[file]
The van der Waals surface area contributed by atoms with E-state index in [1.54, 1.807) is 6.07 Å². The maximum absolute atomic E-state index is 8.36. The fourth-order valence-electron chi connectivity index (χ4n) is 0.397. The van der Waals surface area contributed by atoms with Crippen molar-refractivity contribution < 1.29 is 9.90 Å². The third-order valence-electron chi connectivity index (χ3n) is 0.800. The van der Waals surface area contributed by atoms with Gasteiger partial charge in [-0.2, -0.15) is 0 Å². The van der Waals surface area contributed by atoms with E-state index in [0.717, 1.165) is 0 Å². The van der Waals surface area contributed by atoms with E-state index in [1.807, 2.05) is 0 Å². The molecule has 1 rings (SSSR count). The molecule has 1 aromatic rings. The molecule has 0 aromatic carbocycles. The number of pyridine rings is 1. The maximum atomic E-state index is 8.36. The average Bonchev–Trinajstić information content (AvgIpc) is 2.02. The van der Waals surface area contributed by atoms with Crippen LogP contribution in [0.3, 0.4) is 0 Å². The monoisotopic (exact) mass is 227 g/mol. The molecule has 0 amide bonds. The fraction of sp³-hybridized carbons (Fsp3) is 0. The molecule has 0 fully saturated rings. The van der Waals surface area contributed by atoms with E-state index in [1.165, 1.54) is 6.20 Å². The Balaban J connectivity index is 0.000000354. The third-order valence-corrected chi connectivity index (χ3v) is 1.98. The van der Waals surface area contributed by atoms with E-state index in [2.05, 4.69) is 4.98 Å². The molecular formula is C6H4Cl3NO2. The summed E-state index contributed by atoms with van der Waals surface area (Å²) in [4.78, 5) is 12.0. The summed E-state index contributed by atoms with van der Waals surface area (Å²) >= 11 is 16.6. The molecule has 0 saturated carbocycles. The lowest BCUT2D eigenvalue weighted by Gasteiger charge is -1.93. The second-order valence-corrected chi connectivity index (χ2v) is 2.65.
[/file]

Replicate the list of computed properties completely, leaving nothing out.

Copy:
The van der Waals surface area contributed by atoms with E-state index in [1.54, 1.807) is 6.07 Å². The maximum absolute atomic E-state index is 8.36. The fourth-order valence-electron chi connectivity index (χ4n) is 0.397. The van der Waals surface area contributed by atoms with Crippen molar-refractivity contribution < 1.29 is 9.90 Å². The third-order valence-electron chi connectivity index (χ3n) is 0.800. The van der Waals surface area contributed by atoms with Gasteiger partial charge in [-0.2, -0.15) is 0 Å². The van der Waals surface area contributed by atoms with E-state index in [0.717, 1.165) is 0 Å². The van der Waals surface area contributed by atoms with E-state index in [1.807, 2.05) is 0 Å². The molecule has 1 rings (SSSR count). The molecule has 1 aromatic rings. The molecule has 0 aromatic carbocycles. The number of pyridine rings is 1. The maximum atomic E-state index is 8.36. The average Bonchev–Trinajstić information content (AvgIpc) is 2.02. The van der Waals surface area contributed by atoms with Crippen LogP contribution in [0.3, 0.4) is 0 Å². The monoisotopic (exact) mass is 227 g/mol. The molecule has 0 amide bonds. The fraction of sp³-hybridized carbons (Fsp3) is 0. The molecule has 0 fully saturated rings. The van der Waals surface area contributed by atoms with E-state index in [1.165, 1.54) is 6.20 Å². The Balaban J connectivity index is 0.000000354. The third-order valence-corrected chi connectivity index (χ3v) is 1.98. The van der Waals surface area contributed by atoms with E-state index in [2.05, 4.69) is 4.98 Å². The molecular formula is C6H4Cl3NO2. The summed E-state index contributed by atoms with van der Waals surface area (Å²) in [4.78, 5) is 12.0. The summed E-state index contributed by atoms with van der Waals surface area (Å²) >= 11 is 16.6. The molecule has 0 saturated carbocycles. The lowest BCUT2D eigenvalue weighted by Gasteiger charge is -1.93. The second-order valence-corrected chi connectivity index (χ2v) is 2.65.